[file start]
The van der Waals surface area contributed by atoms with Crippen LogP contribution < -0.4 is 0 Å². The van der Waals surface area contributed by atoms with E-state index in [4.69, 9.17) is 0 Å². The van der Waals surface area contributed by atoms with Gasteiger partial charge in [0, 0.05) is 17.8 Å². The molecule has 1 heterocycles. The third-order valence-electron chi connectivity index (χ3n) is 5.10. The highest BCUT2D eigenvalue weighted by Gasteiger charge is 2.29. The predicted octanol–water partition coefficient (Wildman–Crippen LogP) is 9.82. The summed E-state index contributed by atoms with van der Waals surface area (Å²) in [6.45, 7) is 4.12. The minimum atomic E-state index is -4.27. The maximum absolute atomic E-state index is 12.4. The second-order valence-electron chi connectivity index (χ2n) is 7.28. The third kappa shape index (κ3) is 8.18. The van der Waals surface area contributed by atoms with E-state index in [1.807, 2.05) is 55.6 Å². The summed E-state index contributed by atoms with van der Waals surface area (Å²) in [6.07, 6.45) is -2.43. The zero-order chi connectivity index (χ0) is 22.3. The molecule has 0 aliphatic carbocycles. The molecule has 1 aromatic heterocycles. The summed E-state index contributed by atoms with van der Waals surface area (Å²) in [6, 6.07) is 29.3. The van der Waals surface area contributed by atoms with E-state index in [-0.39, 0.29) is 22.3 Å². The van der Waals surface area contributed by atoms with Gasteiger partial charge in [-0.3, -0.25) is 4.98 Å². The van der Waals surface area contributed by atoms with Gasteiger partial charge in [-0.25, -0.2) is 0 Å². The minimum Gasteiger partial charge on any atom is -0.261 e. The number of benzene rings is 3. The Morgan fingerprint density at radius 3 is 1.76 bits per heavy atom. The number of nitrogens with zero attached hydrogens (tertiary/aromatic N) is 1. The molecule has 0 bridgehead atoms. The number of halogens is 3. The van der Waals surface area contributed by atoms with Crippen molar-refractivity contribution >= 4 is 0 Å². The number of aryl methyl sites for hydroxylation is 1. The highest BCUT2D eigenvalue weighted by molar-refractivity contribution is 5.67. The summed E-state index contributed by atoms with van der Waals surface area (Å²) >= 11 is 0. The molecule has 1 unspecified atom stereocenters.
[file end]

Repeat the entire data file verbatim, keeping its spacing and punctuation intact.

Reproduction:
The van der Waals surface area contributed by atoms with Crippen LogP contribution < -0.4 is 0 Å². The van der Waals surface area contributed by atoms with E-state index in [4.69, 9.17) is 0 Å². The van der Waals surface area contributed by atoms with Gasteiger partial charge in [0, 0.05) is 17.8 Å². The molecule has 1 heterocycles. The third-order valence-electron chi connectivity index (χ3n) is 5.10. The highest BCUT2D eigenvalue weighted by Gasteiger charge is 2.29. The predicted octanol–water partition coefficient (Wildman–Crippen LogP) is 9.82. The summed E-state index contributed by atoms with van der Waals surface area (Å²) in [6.45, 7) is 4.12. The minimum atomic E-state index is -4.27. The maximum absolute atomic E-state index is 12.4. The second-order valence-electron chi connectivity index (χ2n) is 7.28. The third kappa shape index (κ3) is 8.18. The van der Waals surface area contributed by atoms with E-state index in [1.807, 2.05) is 55.6 Å². The summed E-state index contributed by atoms with van der Waals surface area (Å²) in [6.07, 6.45) is -2.43. The zero-order chi connectivity index (χ0) is 22.3. The molecule has 0 aliphatic carbocycles. The molecule has 1 aromatic heterocycles. The summed E-state index contributed by atoms with van der Waals surface area (Å²) in [6, 6.07) is 29.3. The van der Waals surface area contributed by atoms with E-state index in [-0.39, 0.29) is 22.3 Å². The van der Waals surface area contributed by atoms with Gasteiger partial charge in [-0.3, -0.25) is 4.98 Å². The van der Waals surface area contributed by atoms with Gasteiger partial charge in [-0.25, -0.2) is 0 Å². The minimum Gasteiger partial charge on any atom is -0.261 e. The number of benzene rings is 3. The Morgan fingerprint density at radius 3 is 1.76 bits per heavy atom. The number of nitrogens with zero attached hydrogens (tertiary/aromatic N) is 1. The molecule has 0 bridgehead atoms. The number of halogens is 3. The van der Waals surface area contributed by atoms with Crippen molar-refractivity contribution >= 4 is 0 Å². The number of aryl methyl sites for hydroxylation is 1. The highest BCUT2D eigenvalue weighted by molar-refractivity contribution is 5.67. The summed E-state index contributed by atoms with van der Waals surface area (Å²) >= 11 is 0. The molecule has 1 unspecified atom stereocenters.